Utah Stories

Early Training Leads to Happy Dogs and Happy Humans

Positive training with your puppy can yield a lifetime of enjoyable companionship


Joey pays attention in puppy class. Photos by Mark Salgado

Humane Society or local shelters are abandoned for either biting or improper house training,” said Jamie Flanders of Calling All Dogs. So how do you best train your dog?  The easy thing to do is to yell at your dog every time it poops or pees in the wrong spot and hope that eventually it figures it out. But according to Jamie, who is a positive reinforcement trainer at Calling All Dogs, a much better method is “positive training,” a philosophy centered around positive reinforcement for good behavior rather than punishment for misbehavior.


It’s the first day of puppy training school and our little Irish Setter Joey is rambunctious, pees and poops everywhere, and attempts to destroy anything he sees. The 15-pound, furry-fury needs some serious channeling of his excessive energy. We know crate training is the answer, but don’t want to rely on it as the only behavior modification tool, so we sign him up for puppy training.

On the first day of school we are told to have a party every time Joey does his business outside. From the crate he should always go directly outside and, after he does his business, we reward him with treats and praise. One blissfully short week later, Joey never wanted to pee inside again.

While you can train children to get good grades by offering money, the Humane Society insists dogs care only about praise and food. Because these rewards make them more likely to repeat a behavior, positive reinforcement is one of the most powerful tools for shaping or changing a  dog’s behavior.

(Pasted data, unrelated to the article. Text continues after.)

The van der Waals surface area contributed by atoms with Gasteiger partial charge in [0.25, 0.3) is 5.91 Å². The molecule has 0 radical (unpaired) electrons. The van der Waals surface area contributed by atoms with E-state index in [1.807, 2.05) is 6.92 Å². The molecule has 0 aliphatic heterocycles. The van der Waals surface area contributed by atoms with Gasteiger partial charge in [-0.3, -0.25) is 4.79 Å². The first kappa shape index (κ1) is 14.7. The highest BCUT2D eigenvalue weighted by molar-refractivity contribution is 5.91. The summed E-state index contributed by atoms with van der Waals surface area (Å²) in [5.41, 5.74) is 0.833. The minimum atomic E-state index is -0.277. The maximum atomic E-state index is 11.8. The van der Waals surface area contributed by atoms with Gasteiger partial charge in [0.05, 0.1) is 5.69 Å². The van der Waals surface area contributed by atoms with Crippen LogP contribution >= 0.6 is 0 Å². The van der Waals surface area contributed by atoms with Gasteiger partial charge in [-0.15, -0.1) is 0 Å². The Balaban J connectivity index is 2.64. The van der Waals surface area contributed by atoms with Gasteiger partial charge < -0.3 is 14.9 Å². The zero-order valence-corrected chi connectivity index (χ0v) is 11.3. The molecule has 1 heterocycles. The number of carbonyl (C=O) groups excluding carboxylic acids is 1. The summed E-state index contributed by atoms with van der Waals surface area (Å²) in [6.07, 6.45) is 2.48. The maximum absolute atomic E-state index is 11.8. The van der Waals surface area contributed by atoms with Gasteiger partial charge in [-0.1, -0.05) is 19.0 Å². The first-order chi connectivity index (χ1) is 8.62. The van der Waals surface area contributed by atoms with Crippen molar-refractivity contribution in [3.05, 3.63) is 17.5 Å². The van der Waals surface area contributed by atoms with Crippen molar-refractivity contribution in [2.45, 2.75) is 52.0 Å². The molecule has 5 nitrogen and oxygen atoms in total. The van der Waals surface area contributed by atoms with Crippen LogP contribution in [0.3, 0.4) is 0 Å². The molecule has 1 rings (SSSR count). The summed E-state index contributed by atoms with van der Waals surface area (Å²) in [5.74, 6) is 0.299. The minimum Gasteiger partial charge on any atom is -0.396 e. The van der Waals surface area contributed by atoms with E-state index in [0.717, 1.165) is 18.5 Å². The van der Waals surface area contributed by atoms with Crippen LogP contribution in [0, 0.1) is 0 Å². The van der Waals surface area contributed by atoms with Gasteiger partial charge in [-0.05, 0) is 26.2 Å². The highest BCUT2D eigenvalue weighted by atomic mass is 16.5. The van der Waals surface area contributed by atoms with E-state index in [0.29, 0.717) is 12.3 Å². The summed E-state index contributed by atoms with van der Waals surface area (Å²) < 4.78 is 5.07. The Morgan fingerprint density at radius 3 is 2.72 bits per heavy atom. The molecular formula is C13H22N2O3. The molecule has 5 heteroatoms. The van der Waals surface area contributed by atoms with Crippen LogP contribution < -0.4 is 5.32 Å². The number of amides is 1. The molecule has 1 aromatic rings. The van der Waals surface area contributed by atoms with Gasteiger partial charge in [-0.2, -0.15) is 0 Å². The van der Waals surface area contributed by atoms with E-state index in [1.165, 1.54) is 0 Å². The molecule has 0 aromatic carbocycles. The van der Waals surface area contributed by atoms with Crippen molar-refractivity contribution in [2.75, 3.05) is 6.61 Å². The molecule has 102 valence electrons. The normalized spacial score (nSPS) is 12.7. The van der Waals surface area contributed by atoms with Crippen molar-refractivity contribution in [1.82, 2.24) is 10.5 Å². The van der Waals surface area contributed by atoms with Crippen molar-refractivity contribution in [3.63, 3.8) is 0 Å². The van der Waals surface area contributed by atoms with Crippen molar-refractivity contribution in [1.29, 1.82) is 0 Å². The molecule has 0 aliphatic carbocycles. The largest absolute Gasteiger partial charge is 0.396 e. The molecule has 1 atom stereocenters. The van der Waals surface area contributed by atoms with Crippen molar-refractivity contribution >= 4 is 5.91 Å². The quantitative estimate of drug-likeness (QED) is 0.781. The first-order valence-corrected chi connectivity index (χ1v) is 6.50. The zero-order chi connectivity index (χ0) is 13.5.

“Positive training right off the bat is more humane and it helps in building a loving relationship with your pet,” says Jamie, who has seven years’ experience, specializing in reactive and aggressive dogs. “Positive training is family-friendly and anyone can do it, even a child,” she says. “Positive training is not about shoving cookies in their mouths. We just use food to begin to teach them right, then we try to get the food weaned away as fast as we can. We also use ‘life rewards’ or ‘functional rewards’ such as ‘if you sit in front of the door we’ll go for a walk,’ and ‘if you don’t jump on me I’ll pet you.’ These are things that are rewarding to the dog. Calling All Dogs is positive and force-free. This means we will never place our DSC_0543hands on the dog to manipulate it to do anything.”

Check out their website at ­­­­callingalldogsutah.com for a training class to fit your pet’s – and your family’s – needs.


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